The Americans with Disabilities Act (“ADA”) provides a basis for individuals with medical disabilities that would be triggered by a vaccine policy to request a reasonable accommodation.

The Equal Employment Opportunity Commission (“EEOC”) released vaccine-related guidance in March 2020 addressing whether employers covered by the ADA can require its employees to receive flu vaccines. The guidance explains that the ADA can provide employees with an exemption to the vaccination requirement based on a disability that would prevent the employee from taking the vaccine. For example, some flu vaccines have contained egg products that would prevent someone allergic to eggs from taking that variety of flu vaccine. Where such a disability exists, the employee would be entitled to a reasonable accommodation that includes not receiving the vaccine. That is, unless that accommodation would present an undue hardship to the employer.

The ADA defines “undue hardship” as “significant difficulty or expense” incurred by the employer in providing an accommodation. Critically, the guidance notes both that the undue influence standard is higher under the ADA than it is under Title VII, and that prior EEOC guidance has identified COVID-19 as meeting the ADA’s “direct threat standard.” This means that an employee with COVID-19 poses a “significant risk of substantial harm” in the workplace allowing employers to conduct certain tests the ADA would usually forbid, such as temperature checks. This could also mean that the disability exemption may not apply to a mandatory vaccination policy and program.

TITLE VII

Under Title VII, an employee also has a right to an accommodation of not taking a vaccine if the employee has a sincerely held religious belief that would be violated by receiving the vaccine. If providing such an accommodation represents more than a “de minimis” cost, i.e. imposes more than a minimal cost, the employer can enforce its mandatory vaccination policy and program. The costs incurred by the employer of providing the accommodation can be both economic and non-economic costs and would include the increased safety and legal risks presented by a non-vaccinated employee. Given the state of the virus and the compounding effect of flu season, it is possible and even likely that an employee refusing vaccination on religious grounds would present a more than minimal cost to the employer based on increased risk to employees, customers, and business operations. The level of risk brought to bear on an employer by a vaccine-refusing employee may be based on the specific job duties of that employee such as direct customer interaction, regular travel or an inability to use other public health measures to perform their job.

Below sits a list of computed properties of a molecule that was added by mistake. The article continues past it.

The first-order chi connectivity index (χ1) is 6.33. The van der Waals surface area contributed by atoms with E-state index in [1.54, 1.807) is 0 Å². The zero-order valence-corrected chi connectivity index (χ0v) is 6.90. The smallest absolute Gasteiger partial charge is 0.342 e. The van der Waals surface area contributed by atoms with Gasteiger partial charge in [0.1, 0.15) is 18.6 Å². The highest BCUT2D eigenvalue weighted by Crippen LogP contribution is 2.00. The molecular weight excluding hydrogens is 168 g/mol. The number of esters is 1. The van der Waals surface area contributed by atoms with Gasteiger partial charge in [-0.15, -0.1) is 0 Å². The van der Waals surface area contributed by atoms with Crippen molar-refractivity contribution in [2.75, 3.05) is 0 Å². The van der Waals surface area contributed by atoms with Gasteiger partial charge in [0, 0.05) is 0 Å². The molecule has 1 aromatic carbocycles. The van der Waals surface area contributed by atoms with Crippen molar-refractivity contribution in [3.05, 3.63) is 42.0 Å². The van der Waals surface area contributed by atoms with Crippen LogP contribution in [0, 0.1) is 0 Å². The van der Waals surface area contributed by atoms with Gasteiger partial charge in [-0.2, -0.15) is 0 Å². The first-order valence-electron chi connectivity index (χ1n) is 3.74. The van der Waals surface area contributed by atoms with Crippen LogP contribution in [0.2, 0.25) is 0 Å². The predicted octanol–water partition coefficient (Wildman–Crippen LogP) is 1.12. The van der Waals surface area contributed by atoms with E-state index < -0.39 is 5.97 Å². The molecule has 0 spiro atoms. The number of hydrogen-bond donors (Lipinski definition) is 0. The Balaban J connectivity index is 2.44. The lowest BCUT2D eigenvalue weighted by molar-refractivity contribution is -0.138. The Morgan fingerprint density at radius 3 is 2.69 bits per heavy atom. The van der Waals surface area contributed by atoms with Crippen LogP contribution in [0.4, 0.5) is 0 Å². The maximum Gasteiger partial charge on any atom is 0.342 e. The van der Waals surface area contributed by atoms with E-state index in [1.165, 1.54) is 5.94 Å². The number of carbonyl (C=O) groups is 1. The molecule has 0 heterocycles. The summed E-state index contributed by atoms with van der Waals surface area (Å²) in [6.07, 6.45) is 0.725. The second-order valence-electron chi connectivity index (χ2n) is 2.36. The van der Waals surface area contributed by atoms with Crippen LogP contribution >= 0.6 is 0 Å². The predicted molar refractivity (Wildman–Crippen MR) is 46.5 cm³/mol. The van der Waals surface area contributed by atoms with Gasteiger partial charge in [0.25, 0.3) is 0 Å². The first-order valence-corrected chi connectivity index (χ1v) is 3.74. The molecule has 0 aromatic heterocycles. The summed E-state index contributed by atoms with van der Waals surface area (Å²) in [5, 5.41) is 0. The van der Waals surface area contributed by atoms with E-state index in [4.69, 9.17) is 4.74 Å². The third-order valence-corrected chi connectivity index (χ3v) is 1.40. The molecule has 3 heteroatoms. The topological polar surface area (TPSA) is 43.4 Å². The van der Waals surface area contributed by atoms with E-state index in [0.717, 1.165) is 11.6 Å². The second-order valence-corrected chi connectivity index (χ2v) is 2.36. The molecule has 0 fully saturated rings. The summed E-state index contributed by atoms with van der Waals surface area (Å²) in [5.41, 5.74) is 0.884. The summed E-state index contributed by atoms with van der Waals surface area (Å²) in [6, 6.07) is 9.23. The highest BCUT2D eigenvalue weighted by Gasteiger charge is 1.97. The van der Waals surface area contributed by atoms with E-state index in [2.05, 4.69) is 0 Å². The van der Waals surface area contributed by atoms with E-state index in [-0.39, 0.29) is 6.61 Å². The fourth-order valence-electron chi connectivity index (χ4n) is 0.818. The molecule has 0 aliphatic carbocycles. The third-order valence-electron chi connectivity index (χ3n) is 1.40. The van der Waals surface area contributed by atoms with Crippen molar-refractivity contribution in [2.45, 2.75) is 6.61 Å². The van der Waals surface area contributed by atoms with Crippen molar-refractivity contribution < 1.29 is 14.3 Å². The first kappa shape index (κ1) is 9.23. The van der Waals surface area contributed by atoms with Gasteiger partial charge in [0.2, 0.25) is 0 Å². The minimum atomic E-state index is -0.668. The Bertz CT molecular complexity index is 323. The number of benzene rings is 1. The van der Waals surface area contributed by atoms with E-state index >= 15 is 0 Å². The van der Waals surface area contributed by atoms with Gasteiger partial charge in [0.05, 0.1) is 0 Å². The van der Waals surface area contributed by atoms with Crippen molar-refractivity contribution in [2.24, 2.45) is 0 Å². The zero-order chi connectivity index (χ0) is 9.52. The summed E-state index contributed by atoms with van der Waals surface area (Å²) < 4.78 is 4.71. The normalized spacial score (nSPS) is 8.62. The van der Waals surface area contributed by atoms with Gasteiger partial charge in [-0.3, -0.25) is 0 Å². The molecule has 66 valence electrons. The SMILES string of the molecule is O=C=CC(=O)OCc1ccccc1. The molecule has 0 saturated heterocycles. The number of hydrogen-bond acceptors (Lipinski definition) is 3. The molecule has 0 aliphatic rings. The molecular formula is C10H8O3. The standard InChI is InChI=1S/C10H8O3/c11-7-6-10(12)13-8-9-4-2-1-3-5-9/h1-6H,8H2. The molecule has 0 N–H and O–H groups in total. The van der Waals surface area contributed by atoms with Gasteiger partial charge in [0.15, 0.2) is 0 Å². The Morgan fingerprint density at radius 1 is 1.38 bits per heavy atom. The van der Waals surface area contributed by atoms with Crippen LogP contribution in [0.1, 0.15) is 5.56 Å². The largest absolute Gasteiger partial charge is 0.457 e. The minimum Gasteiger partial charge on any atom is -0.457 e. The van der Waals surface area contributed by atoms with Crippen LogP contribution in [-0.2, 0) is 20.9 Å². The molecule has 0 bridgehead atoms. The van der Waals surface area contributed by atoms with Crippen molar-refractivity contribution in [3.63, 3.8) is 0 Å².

Interactive Dialogue Required

Regardless of whether an employee objects based on health or religious grounds, employers must engage with the objecting employee(s) to determine whether a reasonable accommodation would allow the employee(s) to perform the essential functions of their job without compromising the health and safety of the workplace. Employers should document the interactive process in writing, including the proposing of accommodations such as use of masks or other personal protective equipment, relocating the employee’s workstation, working from home, or even a leave of absence. Only those accommodations that do not present an undue hardship are required to be consider by the employer.

Don’t Forget About State Law – A Look at New Jersey, Pennsylvania & the Third Circuit